Friday, January 27, 2012

Books (and Authors) We Love: “Honest Abe’s Funny Money Book” by Jack Silbert

Book Review and Author Interview by Maggie Hames
Our frequent contributor Jack Silbert (reviewer of Joyful Noise, War Horse, and many other pieces) has just written a new book, Honest Abe’s Funny Money Book, and if you’re already a fan of Silbert’s work, you won’t be surprised to hear that it’s very funny and very informative. Jack’s one of those rare birds who really makes learning fun.

Honest Abe’s Funny Money Book explains—through the voice of Abe Lincoln himself—the why and how of each piece of currency, from the penny to the hundred-dollar bill. Each page features money jokes, such as “What did the dollar bill say to the four quarters? I can change!” Readers get history and practical ideas for money management. For instance, you can keep track of how much your lemonade stand makes, just remember to deduct for expenses! And Jim Paillot’s witty illustrations hit just the right humorous tone, modern and light-hearted, in synch with Silbert’s prose.

Your kids seven and up will love this book. It’s fun, readable, and while we’re on the subject of fun and readable, take a look at Jack’s other children’s titles. Your kids will have so much fun reading these books, they won’t notice they’re learning.

As the former editor of Scholastic’s Math Magazine, Jack’s book, Math Mysteries for grades 3-5 is top-drawer. It presents math problems as engaging stories with activity pages that teach and reinforce key problem-solving strategies, like estimating and working backwards. I think parents would enjoy using these books with their kids. Kids will look forward to homework time.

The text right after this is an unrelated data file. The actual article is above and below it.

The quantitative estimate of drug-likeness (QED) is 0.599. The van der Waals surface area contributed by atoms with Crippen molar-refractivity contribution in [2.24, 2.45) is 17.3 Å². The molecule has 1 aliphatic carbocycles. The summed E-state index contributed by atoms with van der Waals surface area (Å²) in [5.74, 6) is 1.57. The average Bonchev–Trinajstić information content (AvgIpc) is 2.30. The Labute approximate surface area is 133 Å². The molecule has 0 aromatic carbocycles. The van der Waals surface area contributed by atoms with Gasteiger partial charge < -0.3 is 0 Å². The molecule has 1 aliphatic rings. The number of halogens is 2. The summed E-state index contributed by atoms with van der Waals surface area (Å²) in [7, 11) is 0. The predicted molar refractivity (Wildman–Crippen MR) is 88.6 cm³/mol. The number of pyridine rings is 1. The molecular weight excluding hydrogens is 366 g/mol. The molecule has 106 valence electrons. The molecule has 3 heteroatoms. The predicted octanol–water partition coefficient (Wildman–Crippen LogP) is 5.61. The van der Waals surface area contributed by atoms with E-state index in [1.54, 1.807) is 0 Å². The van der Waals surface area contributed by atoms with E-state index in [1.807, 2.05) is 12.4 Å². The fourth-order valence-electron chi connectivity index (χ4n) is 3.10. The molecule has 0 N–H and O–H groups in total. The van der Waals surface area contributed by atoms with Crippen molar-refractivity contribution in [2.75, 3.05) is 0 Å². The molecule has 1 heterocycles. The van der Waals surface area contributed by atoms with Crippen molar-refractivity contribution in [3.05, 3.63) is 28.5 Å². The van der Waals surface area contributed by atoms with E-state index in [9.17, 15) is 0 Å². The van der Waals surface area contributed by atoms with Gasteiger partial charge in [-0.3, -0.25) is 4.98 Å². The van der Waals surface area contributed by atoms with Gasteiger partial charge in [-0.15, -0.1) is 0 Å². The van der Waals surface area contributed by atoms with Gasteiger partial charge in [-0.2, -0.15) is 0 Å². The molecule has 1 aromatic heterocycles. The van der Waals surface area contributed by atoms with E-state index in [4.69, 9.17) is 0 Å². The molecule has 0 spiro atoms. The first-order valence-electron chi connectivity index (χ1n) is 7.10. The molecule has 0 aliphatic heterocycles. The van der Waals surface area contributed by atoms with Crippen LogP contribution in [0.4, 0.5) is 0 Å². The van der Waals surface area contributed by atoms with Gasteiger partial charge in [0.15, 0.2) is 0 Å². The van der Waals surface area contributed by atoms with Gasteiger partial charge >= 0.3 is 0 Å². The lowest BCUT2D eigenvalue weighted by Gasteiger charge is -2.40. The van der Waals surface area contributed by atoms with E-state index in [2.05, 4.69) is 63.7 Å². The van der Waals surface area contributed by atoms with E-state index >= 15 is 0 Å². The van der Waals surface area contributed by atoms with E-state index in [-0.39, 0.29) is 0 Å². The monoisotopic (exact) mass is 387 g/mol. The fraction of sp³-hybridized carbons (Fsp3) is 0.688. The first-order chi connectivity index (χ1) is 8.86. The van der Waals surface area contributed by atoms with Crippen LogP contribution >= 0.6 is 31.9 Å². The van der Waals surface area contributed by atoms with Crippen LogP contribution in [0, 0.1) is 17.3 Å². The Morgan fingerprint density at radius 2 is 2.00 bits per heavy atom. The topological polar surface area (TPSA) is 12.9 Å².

American History Comic Books for grades 4-6 presents time traveler Scooter McGinty as he meets the Pilgrims of Plymouth, Benjamin Franklin, Elizabeth Cady Stanton, and Henry Ford (among others). With twelve reproducible comic books with activities, this is sure to get kids excited about key events and people in American History. Short quizzes at the end of each comic reinforce important facts. Jack co-wrote this title with Joseph D’Agnese, who you’ll remember from our review of his own wonderful children’s title, Blockhead: The Story of Fibonacci.

I have a real soft spot for Jack’s Golden Book, Santa in Space. Santa visits the children of planet Krelb, where kids decorate a giant Christmas ornament with tiny trees, leave Santa motor oil instead of milk, and love getting chickens as Christmas presents. You won’t find a funnier Christmas book and the jokes are just right for younger kids who love Santa.

I asked Jack a few questions about writing for kids:

Media Darlings: Which came first, a love of math or your work at Math Magazine?
Jack Silbert: I excelled in math almost all the way through high school, but it was never a favorite. In college, my major (creative writing) was one of very few that didn’t require a math class. Then when I got a summer internship at Scholastic after my junior year, I was assigned to the math magazines and realized that the math magazines were a lot more fun than the magazines for other subjects. They had to be, because so many kids turn away from math during middle school. I was pleased that there was so much humor in the math magazines, because that’s what I’ve always enjoyed writing.